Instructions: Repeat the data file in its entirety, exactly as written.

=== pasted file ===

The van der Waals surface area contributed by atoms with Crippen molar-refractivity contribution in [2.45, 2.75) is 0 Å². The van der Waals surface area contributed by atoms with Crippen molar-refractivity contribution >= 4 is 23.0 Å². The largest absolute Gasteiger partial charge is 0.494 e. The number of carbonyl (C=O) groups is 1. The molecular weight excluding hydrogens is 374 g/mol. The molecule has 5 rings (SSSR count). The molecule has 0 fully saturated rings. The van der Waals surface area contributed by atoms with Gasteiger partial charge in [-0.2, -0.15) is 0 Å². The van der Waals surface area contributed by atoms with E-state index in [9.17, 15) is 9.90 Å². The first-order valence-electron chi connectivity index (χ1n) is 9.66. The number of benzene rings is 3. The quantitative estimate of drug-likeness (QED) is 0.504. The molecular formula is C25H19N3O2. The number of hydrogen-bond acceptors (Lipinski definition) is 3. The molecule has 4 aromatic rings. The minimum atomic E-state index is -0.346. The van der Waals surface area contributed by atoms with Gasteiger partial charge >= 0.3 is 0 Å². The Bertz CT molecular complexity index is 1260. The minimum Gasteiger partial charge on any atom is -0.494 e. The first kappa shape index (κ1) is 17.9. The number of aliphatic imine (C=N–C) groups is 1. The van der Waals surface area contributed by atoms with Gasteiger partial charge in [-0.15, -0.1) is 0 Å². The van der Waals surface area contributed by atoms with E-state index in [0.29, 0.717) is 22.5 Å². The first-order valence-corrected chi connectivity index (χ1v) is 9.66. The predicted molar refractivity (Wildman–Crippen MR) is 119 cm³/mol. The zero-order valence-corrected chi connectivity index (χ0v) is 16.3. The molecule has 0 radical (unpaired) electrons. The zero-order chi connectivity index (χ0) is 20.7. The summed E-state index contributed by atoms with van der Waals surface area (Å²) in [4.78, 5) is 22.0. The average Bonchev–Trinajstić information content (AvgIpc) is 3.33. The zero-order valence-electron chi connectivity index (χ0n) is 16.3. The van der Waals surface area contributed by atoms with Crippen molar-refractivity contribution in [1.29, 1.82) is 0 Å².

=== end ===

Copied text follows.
The van der Waals surface area contributed by atoms with Crippen molar-refractivity contribution in [2.45, 2.75) is 0 Å². The van der Waals surface area contributed by atoms with Crippen molar-refractivity contribution >= 4 is 23.0 Å². The largest absolute Gasteiger partial charge is 0.494 e. The number of carbonyl (C=O) groups is 1. The molecular weight excluding hydrogens is 374 g/mol. The molecule has 5 rings (SSSR count). The molecule has 0 fully saturated rings. The van der Waals surface area contributed by atoms with Gasteiger partial charge in [-0.2, -0.15) is 0 Å². The van der Waals surface area contributed by atoms with E-state index in [9.17, 15) is 9.90 Å². The first-order valence-electron chi connectivity index (χ1n) is 9.66. The number of benzene rings is 3. The quantitative estimate of drug-likeness (QED) is 0.504. The molecular formula is C25H19N3O2. The number of hydrogen-bond acceptors (Lipinski definition) is 3. The molecule has 4 aromatic rings. The minimum atomic E-state index is -0.346. The van der Waals surface area contributed by atoms with Gasteiger partial charge >= 0.3 is 0 Å². The Bertz CT molecular complexity index is 1260. The minimum Gasteiger partial charge on any atom is -0.494 e. The first kappa shape index (κ1) is 17.9. The number of aliphatic imine (C=N–C) groups is 1. The van der Waals surface area contributed by atoms with Gasteiger partial charge in [-0.15, -0.1) is 0 Å². The van der Waals surface area contributed by atoms with E-state index in [0.29, 0.717) is 22.5 Å². The first-order valence-corrected chi connectivity index (χ1v) is 9.66. The predicted molar refractivity (Wildman–Crippen MR) is 119 cm³/mol. The zero-order valence-corrected chi connectivity index (χ0v) is 16.3. The molecule has 0 radical (unpaired) electrons. The zero-order chi connectivity index (χ0) is 20.7. The summed E-state index contributed by atoms with van der Waals surface area (Å²) in [4.78, 5) is 22.0. The average Bonchev–Trinajstić information content (AvgIpc) is 3.33. The zero-order valence-electron chi connectivity index (χ0n) is 16.3. The van der Waals surface area contributed by atoms with Crippen molar-refractivity contribution in [1.29, 1.82) is 0 Å².